National Security Advisor John Bolton on Thursday called on China to exert pressure on North Korea, as the road ahead for denuclearization talks remains unclear.
“China could really hold the key to this here if they press North Korea hard enough,” he said during an exclusive interview with Breitbart News’ Editor-in-Chief Alex Marlow on Sirius XM’s Breitbart News Daily.
“China is obviously North Korea’s dominant trading partner. Over 90 percent [of] North Korea’s external trade is with China. We continue to press China to enforce all the sanctions against North Korea. China’s always said going back over 20 years now they don’t want to see North Korea with nuclear weapons, and I think they have good reason not to want to see North Korea with nuclear weapons because China ultimately doesn’t want to see Japan get nuclear weapons,” he said.
The pressure on China comes amid trade talks between Washington and Beijing. Bolton said the talks could be reaching their conclusion in the near future.
“We’re in the middle of a big trade negotiation now. The president is determined to do something about the imbalance of trade, the unfairness of China stealing our intellectual property over the years,” he said.
But Bolton said the issues also extended past trade.
“We’re worried about China’s effort to affect democracy in this country, to engage in surveillance, cyber warfare. Vice President Pence made a very important speech a couple of months ago at [the Hudson Institute] on the threat that China poses in that regard. So this is a very big issue, how do we deal with China in this century, probably the biggest international issue we face,” he said.
Bolton also refuted critics who have called the Hanoi Summit between President Trump and North Korean leader Kim Jong-un a failure.
“I think this is the press showing its bias; it cannot be a failed summit if the United States defends American interests,” he said. “What the president did was hold the door open for North Korea to say, ‘You can have this future, but you’ve got to give up your weapons of mass destruction.’ So far, the North Koreans haven’t walked through it.”
“But it’s hardly a failure, unless you believe — and there are some people who believe this … many of them were in the Obama administration — that a bad deal with a nuclear proliferator, like Iran in the case of the Obama administration, a bad deal is better than no deal. That’s not Donald Trump’s view, and obviously I agree with the president,” he added.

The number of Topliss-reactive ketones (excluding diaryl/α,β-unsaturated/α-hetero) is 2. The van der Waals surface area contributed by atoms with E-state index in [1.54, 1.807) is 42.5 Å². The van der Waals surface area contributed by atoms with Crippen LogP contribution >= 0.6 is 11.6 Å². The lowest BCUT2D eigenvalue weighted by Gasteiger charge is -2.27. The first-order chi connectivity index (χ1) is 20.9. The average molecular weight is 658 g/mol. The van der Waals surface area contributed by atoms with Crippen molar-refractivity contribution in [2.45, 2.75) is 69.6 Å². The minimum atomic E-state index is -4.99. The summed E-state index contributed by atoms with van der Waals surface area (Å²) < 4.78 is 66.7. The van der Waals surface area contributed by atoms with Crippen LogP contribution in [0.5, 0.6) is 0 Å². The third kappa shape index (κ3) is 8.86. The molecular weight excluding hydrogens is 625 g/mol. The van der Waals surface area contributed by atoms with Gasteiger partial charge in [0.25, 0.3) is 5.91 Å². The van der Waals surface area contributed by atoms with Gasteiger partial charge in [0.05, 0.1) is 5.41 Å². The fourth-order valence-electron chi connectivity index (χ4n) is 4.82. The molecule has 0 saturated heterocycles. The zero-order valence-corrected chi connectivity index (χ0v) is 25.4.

Bolton said what happened was that Kim brought a deal that was “not satisfactory.”
Kim reportedly offered to dismantle the Yongbyon reactor complex for some sanctions relief. Bolton said Trump instead gave him “several alternatives” that included the “big deal — North Korea gives up all of its weapons of mass destruction and ballistic missiles and in exchange there’s a very bright economic future for North Korea.”
Bolton said Trump also gave Kim a definition of denuclearization, so that both sides would be clear on what that meant and what would need to happen in order for the U.S. to accept a deal. “We gave them a definition, the president actually handed over a piece of paper — two pieces really, one in English, one in Korean, to Kim Jong-un that describes our definition of denuclearization,” he said.
Taeyong Cho, a top former South Korea diplomat, praised the president’s offer of a bigger deal in a recent article on 38 North, a prominent website that tracks North Korea. He wrote that Kim was “unprepared to consider this approach and ended up revealing that his idea of denuclearization was different from that of the international community.”
“By refusing to accept Trump’s offer to ‘go bigger,’ Kim Jong-un revealed that he has no intention of parting with his nuclear arsenal. Surely, North Korea will again try to dupe the U.S. and the international community. But it will not be easy this time,” he wrote.
He also applauded Trump giving Kim a definition of denuclearization. “No longer will North Korea be able to play the ambiguity game with impunity,” he wrote.